I don’t know how you do it — all the time, day in and day out, for years on end — those of you who are single parents. Most of us with partners do it alone some of the time, but those of you full-timers, by choice or circumstance, are true saints.
I consider myself a part-time single parent. That’s because, although I’m married, my Enviro-spouse has to travel a good bit to do the work he loves and so he can help support our life in Asheville.
People often ask me what E-spouse does for a living, then stare blankly when I say, “He’s a system dynamics scientist.” Basically, he builds humongously intricate computer models of systems (environmental, public health). Then he uses these models to examine and project trends and to teach people how to modify them for the best leverage.
So, while E-spouse travels around the world talking about reinforcing loops and doing calculus equations on bar napkins, I stay home with our two beautiful and feisty children. Which, as those of you single parents know, can be both the height of fun and the depth of despair. Here are two beings with the brainpower of a blue whale, but the reasoning ability of a Chihuahua, the energy level of a chimpanzee and the self-control of a raccoon. Did I mention that I attended school until I was 28, and that nothing I learned there prepared me in any way for raising children?
On an E-spouse non-travel day, I think I handle the chaos fairly well. Around 5 p.m., when I start telling the kids in clipped sentences to clean up their messes and finish their homework, E-spouse comes to my emotional rescue. He’ll drag the kids outside while I resume breathing. But when he’s away, I’m typically reduced to guzzling a beer and letting the kidlings watch a video so I can make it through what some idiot called “Happy Hour.” As most parents know, 5 p.m. to 6 p.m. should be dubbed “Hell Hour.” Tired, hungry, cranky kids with the above mammalian traits are definitely not happy this time of day. Nor are most tired, hungry, cranky parents.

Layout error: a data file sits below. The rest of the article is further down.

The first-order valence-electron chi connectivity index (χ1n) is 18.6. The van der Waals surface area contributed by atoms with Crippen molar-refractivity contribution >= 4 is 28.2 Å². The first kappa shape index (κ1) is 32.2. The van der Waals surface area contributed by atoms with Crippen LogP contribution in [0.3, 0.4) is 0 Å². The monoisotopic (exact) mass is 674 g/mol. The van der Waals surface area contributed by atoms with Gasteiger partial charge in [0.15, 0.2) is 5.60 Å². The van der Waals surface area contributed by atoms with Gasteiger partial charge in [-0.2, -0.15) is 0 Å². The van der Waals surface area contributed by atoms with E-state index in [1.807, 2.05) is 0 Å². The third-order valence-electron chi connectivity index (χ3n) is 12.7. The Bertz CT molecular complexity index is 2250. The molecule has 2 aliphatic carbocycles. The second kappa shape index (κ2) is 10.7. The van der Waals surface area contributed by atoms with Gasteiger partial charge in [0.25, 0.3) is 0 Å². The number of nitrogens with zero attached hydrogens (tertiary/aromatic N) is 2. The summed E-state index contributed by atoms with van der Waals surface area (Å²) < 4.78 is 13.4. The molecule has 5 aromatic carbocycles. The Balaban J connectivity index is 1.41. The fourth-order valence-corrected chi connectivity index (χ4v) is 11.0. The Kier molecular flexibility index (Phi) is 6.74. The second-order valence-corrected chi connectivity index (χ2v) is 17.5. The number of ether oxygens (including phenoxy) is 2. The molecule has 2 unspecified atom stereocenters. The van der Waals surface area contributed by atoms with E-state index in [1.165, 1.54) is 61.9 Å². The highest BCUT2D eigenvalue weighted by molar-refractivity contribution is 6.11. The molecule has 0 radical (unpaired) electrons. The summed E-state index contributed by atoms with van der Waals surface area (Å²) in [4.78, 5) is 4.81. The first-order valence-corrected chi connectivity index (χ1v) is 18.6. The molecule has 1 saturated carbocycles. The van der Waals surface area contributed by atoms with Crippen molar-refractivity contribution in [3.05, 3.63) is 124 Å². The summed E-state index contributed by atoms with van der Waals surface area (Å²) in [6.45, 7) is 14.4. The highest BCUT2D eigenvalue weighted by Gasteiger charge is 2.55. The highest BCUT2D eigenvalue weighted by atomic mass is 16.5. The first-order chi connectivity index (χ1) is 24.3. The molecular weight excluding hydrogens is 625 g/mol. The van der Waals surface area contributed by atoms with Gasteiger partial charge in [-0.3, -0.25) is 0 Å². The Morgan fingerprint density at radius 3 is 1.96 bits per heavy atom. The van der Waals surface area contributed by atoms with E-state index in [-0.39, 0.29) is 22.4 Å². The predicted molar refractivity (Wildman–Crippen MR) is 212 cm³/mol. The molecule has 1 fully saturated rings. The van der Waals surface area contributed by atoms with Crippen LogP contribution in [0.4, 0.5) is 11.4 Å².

Then I start feeling guilty because the kids are surpassing their daily one-hour of screen time, so I prepare dinner and try to engage them in a “tell me the best part of your day” discussion. On really difficult days, I call one of the four local pizza delivery places that I keep on speed dial and pretend to forget the screen time rule.
Next comes the dreaded bath and bedtime. I’m not even going to go in the paroxysms of pleading, debate and whining that this induces in both the kids and in me.
Once the kids are asleep, I start cleaning. I then realize that I have yet to feed myself, but at least I’m pleasantly buzzed from Mommy’s Little Helper, otherwise known as Highland Gaelic Ale. I usually decide I’m too tired to care about eating. This, I think, is why single parents are so thin. Maybe there is an upside to being unpartnered in the kid-rearing game.
But is exhaustion-induced weight loss worth it?
Only full-time single parents can answer that question. If I had to, I could do what they do, but I’m thankful for the emotional support and kid entertainment skills of my partner. I admit to great admiration for those who single-handedly raise feisty but healthy, cranky but smart, messy but beautiful kids, and I hope that my part-time singly raised kids turn out as well.
— Anne Fitten Glenn is a freelance writer based in Asheville. She covers a number of topics (including parenting) on her blog, EdgyMama.com.